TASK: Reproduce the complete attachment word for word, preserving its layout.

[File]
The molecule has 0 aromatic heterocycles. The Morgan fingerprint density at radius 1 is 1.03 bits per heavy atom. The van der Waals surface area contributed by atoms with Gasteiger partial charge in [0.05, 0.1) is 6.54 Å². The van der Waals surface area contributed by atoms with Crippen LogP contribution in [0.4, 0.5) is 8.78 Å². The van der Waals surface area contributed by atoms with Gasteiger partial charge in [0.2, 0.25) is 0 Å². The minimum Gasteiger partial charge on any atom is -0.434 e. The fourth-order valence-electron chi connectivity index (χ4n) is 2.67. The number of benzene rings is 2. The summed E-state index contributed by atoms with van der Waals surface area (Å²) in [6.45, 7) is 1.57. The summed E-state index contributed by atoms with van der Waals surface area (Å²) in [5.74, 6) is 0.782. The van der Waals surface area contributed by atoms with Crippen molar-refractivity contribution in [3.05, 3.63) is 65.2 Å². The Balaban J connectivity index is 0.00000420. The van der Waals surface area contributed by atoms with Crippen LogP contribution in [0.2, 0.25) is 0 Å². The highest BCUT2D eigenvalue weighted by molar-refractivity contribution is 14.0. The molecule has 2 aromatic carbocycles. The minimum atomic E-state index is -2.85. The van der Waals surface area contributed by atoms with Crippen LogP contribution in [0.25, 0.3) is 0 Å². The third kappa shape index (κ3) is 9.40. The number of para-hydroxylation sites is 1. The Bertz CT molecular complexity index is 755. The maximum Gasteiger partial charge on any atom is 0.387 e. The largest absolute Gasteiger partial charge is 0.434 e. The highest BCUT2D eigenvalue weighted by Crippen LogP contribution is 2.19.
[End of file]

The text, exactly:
The molecule has 0 aromatic heterocycles. The Morgan fingerprint density at radius 1 is 1.03 bits per heavy atom. The van der Waals surface area contributed by atoms with Gasteiger partial charge in [0.05, 0.1) is 6.54 Å². The van der Waals surface area contributed by atoms with Crippen LogP contribution in [0.4, 0.5) is 8.78 Å². The van der Waals surface area contributed by atoms with Gasteiger partial charge in [0.2, 0.25) is 0 Å². The minimum Gasteiger partial charge on any atom is -0.434 e. The fourth-order valence-electron chi connectivity index (χ4n) is 2.67. The number of benzene rings is 2. The summed E-state index contributed by atoms with van der Waals surface area (Å²) in [6.45, 7) is 1.57. The summed E-state index contributed by atoms with van der Waals surface area (Å²) in [5.74, 6) is 0.782. The van der Waals surface area contributed by atoms with Crippen molar-refractivity contribution in [3.05, 3.63) is 65.2 Å². The Balaban J connectivity index is 0.00000420. The van der Waals surface area contributed by atoms with Crippen LogP contribution in [0.2, 0.25) is 0 Å². The highest BCUT2D eigenvalue weighted by molar-refractivity contribution is 14.0. The molecule has 2 aromatic carbocycles. The minimum atomic E-state index is -2.85. The van der Waals surface area contributed by atoms with Crippen LogP contribution in [0.25, 0.3) is 0 Å². The third kappa shape index (κ3) is 9.40. The number of para-hydroxylation sites is 1. The Bertz CT molecular complexity index is 755. The maximum Gasteiger partial charge on any atom is 0.387 e. The largest absolute Gasteiger partial charge is 0.434 e. The highest BCUT2D eigenvalue weighted by Crippen LogP contribution is 2.19.